The Digital Pact for Schools now includes federal funding of 6.5 billion euros. But even though the Corona crisis has increased the pressure to use digital media in the classroom and to better equip schools digitally, the funds are still being drawn down slowly. This is shown by a new report with current figures. The School Portal Has looked at where the Digitalpakt Schule stands and what the funding program has achieved so far.
The federal government is providing a total of 6.5 billion euros for the Digitalpakt Schule (digital pact for schools), but only a small part of this has been drawn down so far: "The funding from the Digitalpakt Schule" is still slow to reach schools, some two years after it was launched. As shown in the latest report from the Federal Ministry of Education, which summarizes the feedback from the states on the drawdown of funds, as of the reporting date of 30. June 2021 only 852 million euros called up. Around 1.4 billion euros had been applied for and approved, but not yet drawn down. Two thirds of the funding pot are thus far still unused and not even planned for. By the end of 2020, 1.363 billion euros approved or drawn down.
Of the original 5 billion from the federal government for the basic digital pact for schools, only 189 million euros have been called up so far. In the Corona pandemic, three more federal funding programs have been added, each with a volume of 500 million. The funds from the pot for digital loaners for students are 30 as of the reporting date. June funding of 470 million euros as good as exhausted. 192 million euros have been called up for the second pot for teachers’ laptops. But the funds could also only be applied for this year. Figures are now also available for the first time for the third 500-million supplementary program to promote IT administration at schools. So far, virtually no money has flowed from this program: 8.800 euros were called up, 6.8 million euros have been applied for and approved.
Complicated funding procedures and staff shortages
A total of 30. By June 2021, therefore, just under 35 percent of the federal government’s funding program for the Digital Pact for Schools will have been applied for or, to a lesser extent, drawn down. At the end of 2020, the figure was around 20 percent.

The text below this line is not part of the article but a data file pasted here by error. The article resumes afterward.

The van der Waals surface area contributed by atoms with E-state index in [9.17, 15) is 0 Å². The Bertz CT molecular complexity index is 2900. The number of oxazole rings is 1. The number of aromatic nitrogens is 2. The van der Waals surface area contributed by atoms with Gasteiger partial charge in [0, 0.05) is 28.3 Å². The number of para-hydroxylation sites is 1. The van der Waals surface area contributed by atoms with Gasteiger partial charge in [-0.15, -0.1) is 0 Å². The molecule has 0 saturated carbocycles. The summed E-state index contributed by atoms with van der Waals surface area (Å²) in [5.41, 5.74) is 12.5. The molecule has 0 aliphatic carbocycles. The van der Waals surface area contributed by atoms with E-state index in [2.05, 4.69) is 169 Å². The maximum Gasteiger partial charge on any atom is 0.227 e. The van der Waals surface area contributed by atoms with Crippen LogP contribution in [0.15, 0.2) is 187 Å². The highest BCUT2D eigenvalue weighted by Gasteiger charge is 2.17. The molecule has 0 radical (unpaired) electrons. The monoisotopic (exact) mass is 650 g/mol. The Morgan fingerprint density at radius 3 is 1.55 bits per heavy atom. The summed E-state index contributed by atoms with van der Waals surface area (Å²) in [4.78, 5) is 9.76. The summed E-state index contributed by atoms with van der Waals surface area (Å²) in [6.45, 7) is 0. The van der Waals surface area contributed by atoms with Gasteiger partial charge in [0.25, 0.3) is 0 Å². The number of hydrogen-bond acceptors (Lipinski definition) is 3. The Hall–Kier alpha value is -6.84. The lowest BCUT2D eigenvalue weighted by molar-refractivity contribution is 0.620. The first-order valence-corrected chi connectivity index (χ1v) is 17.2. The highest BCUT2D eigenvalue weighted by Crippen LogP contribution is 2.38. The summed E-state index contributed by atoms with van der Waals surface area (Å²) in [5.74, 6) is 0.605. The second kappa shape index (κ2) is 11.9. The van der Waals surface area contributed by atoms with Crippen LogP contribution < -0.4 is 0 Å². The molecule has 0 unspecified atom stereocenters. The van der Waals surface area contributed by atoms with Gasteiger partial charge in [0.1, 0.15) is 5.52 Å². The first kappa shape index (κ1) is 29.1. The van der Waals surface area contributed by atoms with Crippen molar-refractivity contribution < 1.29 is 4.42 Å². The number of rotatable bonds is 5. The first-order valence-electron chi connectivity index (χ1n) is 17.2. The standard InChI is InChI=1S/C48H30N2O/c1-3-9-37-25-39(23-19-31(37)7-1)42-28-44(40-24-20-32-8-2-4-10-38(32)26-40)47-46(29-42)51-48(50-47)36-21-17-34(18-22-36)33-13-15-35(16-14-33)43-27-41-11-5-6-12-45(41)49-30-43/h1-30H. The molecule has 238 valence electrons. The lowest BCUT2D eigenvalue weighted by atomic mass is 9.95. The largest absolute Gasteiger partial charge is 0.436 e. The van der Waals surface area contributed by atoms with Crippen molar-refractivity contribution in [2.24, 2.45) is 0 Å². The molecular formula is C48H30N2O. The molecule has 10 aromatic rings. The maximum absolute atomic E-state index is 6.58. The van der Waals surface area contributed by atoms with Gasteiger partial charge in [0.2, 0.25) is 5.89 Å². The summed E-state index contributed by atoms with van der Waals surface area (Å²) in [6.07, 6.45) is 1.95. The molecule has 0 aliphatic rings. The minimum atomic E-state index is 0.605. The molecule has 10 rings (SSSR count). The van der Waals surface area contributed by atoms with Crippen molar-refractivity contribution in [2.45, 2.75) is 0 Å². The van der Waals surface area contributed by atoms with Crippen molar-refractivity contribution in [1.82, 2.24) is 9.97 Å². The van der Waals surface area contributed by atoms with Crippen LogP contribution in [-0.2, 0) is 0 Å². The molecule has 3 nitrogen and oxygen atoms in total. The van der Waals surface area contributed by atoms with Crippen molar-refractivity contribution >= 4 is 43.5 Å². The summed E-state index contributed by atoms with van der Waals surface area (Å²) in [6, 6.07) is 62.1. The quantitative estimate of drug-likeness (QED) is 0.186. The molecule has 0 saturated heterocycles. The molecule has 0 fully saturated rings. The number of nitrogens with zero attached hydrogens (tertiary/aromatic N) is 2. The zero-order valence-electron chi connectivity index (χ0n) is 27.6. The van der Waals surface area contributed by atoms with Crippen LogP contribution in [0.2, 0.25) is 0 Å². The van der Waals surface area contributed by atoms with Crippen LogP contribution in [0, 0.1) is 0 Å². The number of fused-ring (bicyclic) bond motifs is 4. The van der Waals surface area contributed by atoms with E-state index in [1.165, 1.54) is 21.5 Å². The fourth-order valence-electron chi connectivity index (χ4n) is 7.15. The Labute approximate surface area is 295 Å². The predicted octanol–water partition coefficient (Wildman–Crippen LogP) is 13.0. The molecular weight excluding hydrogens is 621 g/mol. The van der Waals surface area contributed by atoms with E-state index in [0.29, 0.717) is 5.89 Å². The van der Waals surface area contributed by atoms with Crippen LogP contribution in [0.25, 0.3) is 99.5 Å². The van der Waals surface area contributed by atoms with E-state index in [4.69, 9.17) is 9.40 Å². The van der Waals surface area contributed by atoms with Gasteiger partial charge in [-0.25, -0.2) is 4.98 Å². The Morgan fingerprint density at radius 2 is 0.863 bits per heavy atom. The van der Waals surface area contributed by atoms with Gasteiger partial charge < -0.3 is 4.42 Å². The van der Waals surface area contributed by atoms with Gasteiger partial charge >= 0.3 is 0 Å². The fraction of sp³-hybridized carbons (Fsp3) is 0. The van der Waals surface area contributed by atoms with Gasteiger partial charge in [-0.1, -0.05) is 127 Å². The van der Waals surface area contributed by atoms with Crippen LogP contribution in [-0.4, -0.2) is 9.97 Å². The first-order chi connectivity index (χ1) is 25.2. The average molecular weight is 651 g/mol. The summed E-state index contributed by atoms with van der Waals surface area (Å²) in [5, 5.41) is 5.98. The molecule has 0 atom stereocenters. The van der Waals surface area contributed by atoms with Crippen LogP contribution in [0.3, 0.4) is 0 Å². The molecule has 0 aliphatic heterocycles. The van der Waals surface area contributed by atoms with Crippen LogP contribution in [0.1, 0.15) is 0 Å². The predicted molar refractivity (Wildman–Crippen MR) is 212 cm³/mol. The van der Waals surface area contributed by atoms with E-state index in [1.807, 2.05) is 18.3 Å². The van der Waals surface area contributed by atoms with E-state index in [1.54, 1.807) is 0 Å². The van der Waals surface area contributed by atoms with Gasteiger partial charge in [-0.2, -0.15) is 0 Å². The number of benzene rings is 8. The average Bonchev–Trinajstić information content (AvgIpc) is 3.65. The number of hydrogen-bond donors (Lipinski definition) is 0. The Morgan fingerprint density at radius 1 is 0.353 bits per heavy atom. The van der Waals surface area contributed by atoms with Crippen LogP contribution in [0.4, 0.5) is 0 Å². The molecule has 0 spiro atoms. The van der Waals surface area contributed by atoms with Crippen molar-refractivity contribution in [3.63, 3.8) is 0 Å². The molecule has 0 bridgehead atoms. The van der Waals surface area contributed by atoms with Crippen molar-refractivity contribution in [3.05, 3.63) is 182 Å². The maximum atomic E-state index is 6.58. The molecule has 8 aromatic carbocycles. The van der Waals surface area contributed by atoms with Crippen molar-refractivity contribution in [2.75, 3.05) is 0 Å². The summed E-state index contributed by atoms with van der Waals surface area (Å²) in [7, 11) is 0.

The report explains the sluggish pace: "Ongoing restrictions due to the Covid 19 pandemic, such as delays in handicrafts or the development of new technologies, have led to a slowdown in the pace of digitization. Installation work or supply bottlenecks in IT procurement continue to pose major challenges for the states and school authorities in implementing the Digital Pact for Schools."Federal Education Minister Anja Karliczek (CDU), however, is not satisfied with the pace of progress so far. Although the states are now drawing down money more quickly, "two years after the Digital Pact came into force, we cannot be satisfied. Overall, digitization is not yet proceeding fast enough."
A recent study also blames the complicated funding procedures and lack of personnel for the slow outflow of funds and the problems with the digitization of schools. In May, the German Institute of Urban Affairs surveyed 266 municipalities and districts on behalf of the Kreditanstalt fur Wiederaufbau (K). More than half (53 percent) cited "personnel bottlenecks in the administration" and a "complicated application process" as the main reasons for the slow outflow of funds from the Digital Pact for Schools. For 50 percent of the municipalities, this also includes "supply bottlenecks for digital equipment".
Call for the digital pact for schools to be made permanent